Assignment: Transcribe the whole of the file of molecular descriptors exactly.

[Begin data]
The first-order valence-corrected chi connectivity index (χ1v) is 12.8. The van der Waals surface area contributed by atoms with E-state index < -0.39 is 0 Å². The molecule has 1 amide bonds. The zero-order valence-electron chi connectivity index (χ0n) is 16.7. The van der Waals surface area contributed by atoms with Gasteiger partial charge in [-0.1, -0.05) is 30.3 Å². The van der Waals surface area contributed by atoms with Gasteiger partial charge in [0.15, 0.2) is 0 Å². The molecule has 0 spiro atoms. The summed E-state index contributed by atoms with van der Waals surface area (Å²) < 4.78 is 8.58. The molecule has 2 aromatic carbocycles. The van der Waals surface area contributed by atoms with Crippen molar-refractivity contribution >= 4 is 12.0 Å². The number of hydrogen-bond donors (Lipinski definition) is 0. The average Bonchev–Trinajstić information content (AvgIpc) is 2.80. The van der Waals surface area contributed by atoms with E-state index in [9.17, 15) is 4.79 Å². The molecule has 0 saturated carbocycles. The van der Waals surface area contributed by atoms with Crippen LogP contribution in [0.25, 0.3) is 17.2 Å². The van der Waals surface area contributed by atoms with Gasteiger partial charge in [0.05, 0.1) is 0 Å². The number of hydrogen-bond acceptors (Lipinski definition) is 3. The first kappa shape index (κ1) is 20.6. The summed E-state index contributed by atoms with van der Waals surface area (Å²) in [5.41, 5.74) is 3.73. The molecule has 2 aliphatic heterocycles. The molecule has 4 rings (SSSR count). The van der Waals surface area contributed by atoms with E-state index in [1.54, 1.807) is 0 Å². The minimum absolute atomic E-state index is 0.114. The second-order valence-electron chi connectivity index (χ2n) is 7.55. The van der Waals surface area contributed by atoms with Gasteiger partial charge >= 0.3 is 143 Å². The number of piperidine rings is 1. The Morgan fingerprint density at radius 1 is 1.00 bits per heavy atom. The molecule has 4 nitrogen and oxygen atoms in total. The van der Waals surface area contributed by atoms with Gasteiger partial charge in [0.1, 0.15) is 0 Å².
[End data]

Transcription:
The first-order valence-corrected chi connectivity index (χ1v) is 12.8. The van der Waals surface area contributed by atoms with E-state index < -0.39 is 0 Å². The molecule has 1 amide bonds. The zero-order valence-electron chi connectivity index (χ0n) is 16.7. The van der Waals surface area contributed by atoms with Gasteiger partial charge in [-0.1, -0.05) is 30.3 Å². The van der Waals surface area contributed by atoms with Gasteiger partial charge in [0.15, 0.2) is 0 Å². The molecule has 0 spiro atoms. The summed E-state index contributed by atoms with van der Waals surface area (Å²) < 4.78 is 8.58. The molecule has 2 aromatic carbocycles. The van der Waals surface area contributed by atoms with Crippen molar-refractivity contribution >= 4 is 12.0 Å². The number of hydrogen-bond donors (Lipinski definition) is 0. The average Bonchev–Trinajstić information content (AvgIpc) is 2.80. The van der Waals surface area contributed by atoms with E-state index in [9.17, 15) is 4.79 Å². The molecule has 0 saturated carbocycles. The van der Waals surface area contributed by atoms with Crippen LogP contribution in [0.25, 0.3) is 17.2 Å². The van der Waals surface area contributed by atoms with Gasteiger partial charge in [0.05, 0.1) is 0 Å². The number of hydrogen-bond acceptors (Lipinski definition) is 3. The first kappa shape index (κ1) is 20.6. The summed E-state index contributed by atoms with van der Waals surface area (Å²) in [5.41, 5.74) is 3.73. The molecule has 2 aliphatic heterocycles. The molecule has 4 rings (SSSR count). The van der Waals surface area contributed by atoms with E-state index in [1.54, 1.807) is 0 Å². The minimum absolute atomic E-state index is 0.114. The second-order valence-electron chi connectivity index (χ2n) is 7.55. The van der Waals surface area contributed by atoms with Gasteiger partial charge >= 0.3 is 143 Å². The number of piperidine rings is 1. The Morgan fingerprint density at radius 1 is 1.00 bits per heavy atom. The molecule has 4 nitrogen and oxygen atoms in total. The van der Waals surface area contributed by atoms with Gasteiger partial charge in [0.1, 0.15) is 0 Å².